Ready to start keeping chickens at home? Our easy beginner’s guide explains how to house them, what to feed them and how to keep them healthy.
The resurgence in keeping chickens in backyards has been climbing for the past decade.
If you are planning on setting up your first flock, or maybe have purchased some recently, and are thinking, “What now?” here are a few tips to make sure your chooks are happy and healthy.
What is the best chicken breed?
There are many breeds to choose from, so consider what your needs and priorities are.
Eggs, pets, meat, compost making, waste disposal and bug eating are all useful.
For urban backyards consider Bantam breeds. Bantam simply means a small breed; standard means full size.
For very small spaces, small children or nervous beginners, Pekins are ideal. They are small, friendly, fluffy, and make excellent pets.
However, the more fluff and decoration the less egg production, as energy goes into their appearance instead of eggs.
If you are aiming for higher egg production, consider Australorps, Langshans, Rhode-Islands or Leghorns, all of which are available in Bantam or standard size.
There are many other breeds to choose from, so do some research before rushing out to buy your first feathered friends.
Be wary of commercial breeds – in small spaces they are destructive, they tend to be short-lived and often develop health issues due to their high egg output.
Additionally, they need a higher protein diet to maintain health and egg productivity. By choosing a heritage breed instead, you support small breeders and help maintain the diversity of chooks available to us.
How much space do chooks need?
In our ever-shrinking backyards, space is at a premium. Consider all the activities you like to use the space for. Relaxing, veggie growing, fruit trees or exercising may be just a few of the things you would like to squeeze in.
Consider how you use the space, and whether you can “stack functions” or make the space multi-purpose. Can the chooks free range under the fruit trees? Can they share a lawn with the kids’ play area?
It is recommended that you allow a minimum of one square metre of space per hen of space, ideally providing a cosy coop where they can snuggle up at night and a fenced run where they can spend the day.
Utilise areas that are not suited for other activities, like the spot behind the shed, or the shady side of the house where nothing will grow.
Predator proofing is your top priority when it comes to keeping chickens, whether you are building or purchasing a coop. Foxes are the most common predator in mainland Australia, but you may also need to consider pythons, quolls, hawks or eagles.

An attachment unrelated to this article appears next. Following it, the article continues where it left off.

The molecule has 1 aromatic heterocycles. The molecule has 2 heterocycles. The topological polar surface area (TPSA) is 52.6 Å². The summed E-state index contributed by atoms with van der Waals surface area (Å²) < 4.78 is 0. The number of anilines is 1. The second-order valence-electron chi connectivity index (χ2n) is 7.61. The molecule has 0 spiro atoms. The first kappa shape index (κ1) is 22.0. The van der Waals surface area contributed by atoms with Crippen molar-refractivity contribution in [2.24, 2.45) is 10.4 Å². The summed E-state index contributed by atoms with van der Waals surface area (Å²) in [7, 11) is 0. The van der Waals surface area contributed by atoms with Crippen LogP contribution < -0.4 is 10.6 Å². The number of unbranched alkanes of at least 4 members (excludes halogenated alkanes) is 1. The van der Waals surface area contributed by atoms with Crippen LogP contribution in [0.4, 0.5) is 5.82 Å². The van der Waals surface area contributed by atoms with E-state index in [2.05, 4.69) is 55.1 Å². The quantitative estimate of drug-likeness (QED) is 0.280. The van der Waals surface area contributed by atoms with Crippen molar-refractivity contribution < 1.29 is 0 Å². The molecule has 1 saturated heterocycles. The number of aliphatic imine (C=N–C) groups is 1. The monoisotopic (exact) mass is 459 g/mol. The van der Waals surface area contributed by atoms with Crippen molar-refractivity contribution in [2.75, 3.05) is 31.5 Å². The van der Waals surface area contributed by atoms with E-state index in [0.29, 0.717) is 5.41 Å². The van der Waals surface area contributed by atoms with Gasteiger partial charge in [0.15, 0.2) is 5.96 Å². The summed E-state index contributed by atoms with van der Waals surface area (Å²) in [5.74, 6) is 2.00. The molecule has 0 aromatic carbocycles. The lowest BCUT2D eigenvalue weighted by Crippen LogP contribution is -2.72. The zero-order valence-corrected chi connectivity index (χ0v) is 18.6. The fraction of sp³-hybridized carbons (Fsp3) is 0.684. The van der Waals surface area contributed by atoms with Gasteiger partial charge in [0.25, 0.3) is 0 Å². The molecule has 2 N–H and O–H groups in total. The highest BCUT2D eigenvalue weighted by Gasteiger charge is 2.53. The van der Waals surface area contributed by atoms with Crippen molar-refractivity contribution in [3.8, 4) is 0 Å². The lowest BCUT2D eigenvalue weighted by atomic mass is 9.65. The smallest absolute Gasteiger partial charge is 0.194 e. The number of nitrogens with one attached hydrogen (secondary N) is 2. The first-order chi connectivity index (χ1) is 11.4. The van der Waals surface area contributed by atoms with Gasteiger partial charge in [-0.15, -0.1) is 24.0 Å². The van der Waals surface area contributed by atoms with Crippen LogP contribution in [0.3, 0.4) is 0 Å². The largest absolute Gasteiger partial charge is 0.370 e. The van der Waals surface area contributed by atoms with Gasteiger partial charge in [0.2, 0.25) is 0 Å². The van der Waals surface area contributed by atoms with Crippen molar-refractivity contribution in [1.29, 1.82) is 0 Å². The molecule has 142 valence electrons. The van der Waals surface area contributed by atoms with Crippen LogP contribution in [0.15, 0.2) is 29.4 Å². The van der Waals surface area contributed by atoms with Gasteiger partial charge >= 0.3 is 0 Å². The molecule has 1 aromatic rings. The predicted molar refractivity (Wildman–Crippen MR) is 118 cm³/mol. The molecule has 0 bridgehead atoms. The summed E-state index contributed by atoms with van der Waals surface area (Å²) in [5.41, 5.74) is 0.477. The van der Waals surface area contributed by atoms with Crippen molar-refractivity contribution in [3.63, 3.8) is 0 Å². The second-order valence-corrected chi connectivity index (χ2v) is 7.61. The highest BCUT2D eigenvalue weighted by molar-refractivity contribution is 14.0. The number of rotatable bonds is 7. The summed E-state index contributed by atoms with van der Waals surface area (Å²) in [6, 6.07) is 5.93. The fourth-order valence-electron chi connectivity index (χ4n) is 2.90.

Make sure the coop is fully enclosed, with a wire or solid floor. Check catches and hinges regularly as they are often the first to fail, and wire can rust after a couple of seasons in the rain.
Many of the flat-pack coops for keeping chickens available online are not designed to be long lasting. You may get a year or two out of them, but be prepared to do some reinforcing, and make sure there is a floor to prevent predators digging in.
If possible try to build your own, find a handy-person to build one for you, convert the kid’s cubby, or buy from a reputable seller.
What do I feed my chooks?
The easiest way to make sure your chooks are getting a balanced diet is to use a commercial pellet, although you could have a go at making your own. Look for a protein component of 16-18% and allow 100 grams or ½ a cup of pellets per hen per day.
A good quality feed will cost a little more, but the chooks don’t require as much, and it pays off in better egg production and health. There are also organic and vegetarian options available, so read the ingredients list.
Supplement the pellets with fresh scraps from the kitchen, weeds from the garden, and a handful of seed or scratch mix as a treat, and they will have nothing to complain about! Be careful not to overfeed, as it causes wastage, and pick-up leftovers for the compost, to discourage rats and mice.
Keeping your chooks healthy
There are a few basics when keeping chickens that are crucial. Make sure they have fresh water daily, especially in hot weather. Keep their feed dishes clean and dry. Hang water and feed dispensers up so they can’t walk or poo in them.
Clean out the coop monthly and replace all bedding and nesting material with fresh straw or shavings. If you are using a deep litter system, top up the bedding material regularly. Just like making compost, keep a balance of poo (nitrogen) to straw or shavings (carbon), to reduce smells, flies and the risk of disease.
Mites and lice are a common problem but can be hard to spot. Infestations can cause health problems for your chooks, so prevention is better than cure.
A sprinkle of Pestene powder in the nesting and sleeping area each month when you clean out the coop will prevent any outbreaks. Adding dried aromatic herbs, garlic skins or diatomaceous earth to their nesting boxes may help, but won’t treat an outbreak.
Intestinal worms can make your chooks seriously unwell. Keeping the coop clean and dry, removing droppings, and allowing them to free range on fresh grass will all help to break the worm life cycle.
However, to prevent or treat an outbreak use a commercial wormer three to four times a year, following the instructions closely. There are many home remedies, but be aware that they may be ineffective.
If you are concerned about your chook’s health, please consult a vet experienced in treating poultry. There are also many good books and websites available, so please look for reputable sources of information.
Chooks are a valuable addition to the home economy. Keeping chickens provides us with everything from eggs to companionship and as long as you provide them with some basic care, fresh food and water, and a secure nighttime coop, you will have many happy years of chook keeping ahead!